Written by Lonna Battles
We got our “puppy” at 9 weeks old and he was just 4 pounds. Now, 12 years and 18 more pounds later, he’s aged into quite the old little man. Our Boston Terrier is an integral member of our family and is included in just about everything that we do – he is the fur baby in our house. As he gets older, I’ve noticed several signs of aging in the past year, just little “things” here and there which triggered an epiphany – I have a senior dog, how did that happen!
Aside from some frosty white hairs on their faces, I wanted to highlight some important things to keep in mind and to watch out for as your own pup gets older. They may need your help, and a bit more patience and even intervention.
Our dog now takes a liquid medicine twice a day before breakfast and before dinner. He has a heart murmur and heart diseases which, thankfully, is not progressing rapidly. He started the medicine over a year ago and will be on it for the rest of his life. In addition, he needs to have an EKG every year to ensure that the disease has not worsened.
Keep in mind: Senior pets are prone to more diseases and ailments. It can all be quite costly at times and I do wish I had enrolled him in pet insurance sooner.
His joints have started to ache (just like they do in humans) and he now has stiffness in his legs. I just started noticing that on certain days he moves more slowly going up the stairs. He also rocks back and forth before jumping on the bed and sometimes needs assistance. Also, when he is running after a toy he stumbles more easily – his back legs are not so strong.
Keep in mind: There are joint supplements available at pet stores and at your local veterinary hospital to help with this. Some pet owners even buy stairs to help their dog get up onto furniture. They may be worth looking into.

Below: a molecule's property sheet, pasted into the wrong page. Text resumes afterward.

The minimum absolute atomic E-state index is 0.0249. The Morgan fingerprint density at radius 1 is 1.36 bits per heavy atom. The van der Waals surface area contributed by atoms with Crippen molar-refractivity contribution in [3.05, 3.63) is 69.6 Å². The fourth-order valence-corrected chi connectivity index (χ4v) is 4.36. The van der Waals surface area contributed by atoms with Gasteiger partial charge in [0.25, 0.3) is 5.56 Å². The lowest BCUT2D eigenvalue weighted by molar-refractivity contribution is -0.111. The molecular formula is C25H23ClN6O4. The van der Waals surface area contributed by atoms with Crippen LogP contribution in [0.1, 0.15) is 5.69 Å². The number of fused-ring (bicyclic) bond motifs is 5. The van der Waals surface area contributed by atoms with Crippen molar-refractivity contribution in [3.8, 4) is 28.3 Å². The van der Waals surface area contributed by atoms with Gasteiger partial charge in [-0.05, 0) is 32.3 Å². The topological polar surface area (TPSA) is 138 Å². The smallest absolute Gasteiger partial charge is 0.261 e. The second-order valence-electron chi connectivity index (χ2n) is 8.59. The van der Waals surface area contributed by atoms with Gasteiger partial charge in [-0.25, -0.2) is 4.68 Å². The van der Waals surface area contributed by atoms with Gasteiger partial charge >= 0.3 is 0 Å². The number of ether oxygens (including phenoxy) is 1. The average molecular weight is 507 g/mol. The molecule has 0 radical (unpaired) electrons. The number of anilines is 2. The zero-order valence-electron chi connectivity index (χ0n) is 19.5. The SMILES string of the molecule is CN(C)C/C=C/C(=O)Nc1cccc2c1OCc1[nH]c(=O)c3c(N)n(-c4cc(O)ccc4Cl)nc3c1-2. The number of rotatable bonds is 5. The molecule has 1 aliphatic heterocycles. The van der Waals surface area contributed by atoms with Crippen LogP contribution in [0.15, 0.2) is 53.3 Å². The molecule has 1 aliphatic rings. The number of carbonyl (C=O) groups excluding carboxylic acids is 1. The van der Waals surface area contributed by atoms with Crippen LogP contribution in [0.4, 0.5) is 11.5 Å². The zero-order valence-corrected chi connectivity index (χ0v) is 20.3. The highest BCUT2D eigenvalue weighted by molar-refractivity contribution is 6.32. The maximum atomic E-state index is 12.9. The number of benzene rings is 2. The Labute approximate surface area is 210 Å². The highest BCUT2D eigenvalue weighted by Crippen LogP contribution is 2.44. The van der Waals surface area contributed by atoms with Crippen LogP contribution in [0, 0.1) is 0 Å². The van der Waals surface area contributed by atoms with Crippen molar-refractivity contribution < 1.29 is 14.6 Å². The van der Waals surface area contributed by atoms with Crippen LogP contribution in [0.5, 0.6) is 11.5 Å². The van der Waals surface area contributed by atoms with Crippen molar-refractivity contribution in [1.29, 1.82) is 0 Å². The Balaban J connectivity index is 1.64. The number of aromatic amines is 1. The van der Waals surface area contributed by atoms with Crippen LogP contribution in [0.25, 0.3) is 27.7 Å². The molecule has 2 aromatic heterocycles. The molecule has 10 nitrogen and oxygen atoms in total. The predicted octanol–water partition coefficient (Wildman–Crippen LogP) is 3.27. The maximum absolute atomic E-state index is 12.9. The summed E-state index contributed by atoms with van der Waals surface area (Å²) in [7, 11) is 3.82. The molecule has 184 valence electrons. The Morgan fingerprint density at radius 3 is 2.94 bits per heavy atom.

Decline in Energy Level
While he still has plenty of energy, it’s not quite what it had been two years ago. He is still obsessed with the tennis ball, but he doesn’t run back and forth 20-30 times. He now does 4-5 runs in the backyard and calls it quits. He is just more content to have company outside with him.
Keep in mind: Monitor your pet’s exercise threshold. If it decreases dramatically and/or suddenly, there may be something wrong. If it slowly decreases as they age, just be sure not to push them too hard especially on hot summer days!
He still loves to play in the house, but I’ve noticed that he now retires earlier in the evening. Often, I’ll find him snoozing on the couch before he comes upstairs to go to bed with us.
Keep in mind: Give your dog plenty of places to sleep, especially in the downstairs portion of your home. Going upstairs may not be an option every night for them.
Our dog now needs to get up in the middle of the night to urinate. He used to be able to sleep through the night. My husband and I take turns. Truth be told, I get up more frequently than he does and now it has become part of my nightly routine.
Keep in mind: You may need to adjust your family’s routine to accommodate your aging dog’s needs. They’ll be grateful for it!
Random Barking & Other Behaviors
He has always barked when anyone comes to the door but now he barks when my husband comes home. He also sometimes barks for no apparent reason when we are all in the house. He seems overly cautious and more nervous when people come to the house. This could be due to the fact that he is partially blind and I wonder about his hearing.
Keep in mind: Be patient with your pup! Their random barking and over-alertness may be annoying at times, but their senses just aren’t as sharp anymore and they know it, which puts them a bit on edge.
While your pet may or may not experience any combination of these “symptoms,” it’s good to be aware of what you may encounter as your pet gets older. And if I had to do it all over again, I would not change a thing! It’s just a matter of making adjustments to accommodate our furry family member who’s been there since the beginning. Afterall, we owe it to them.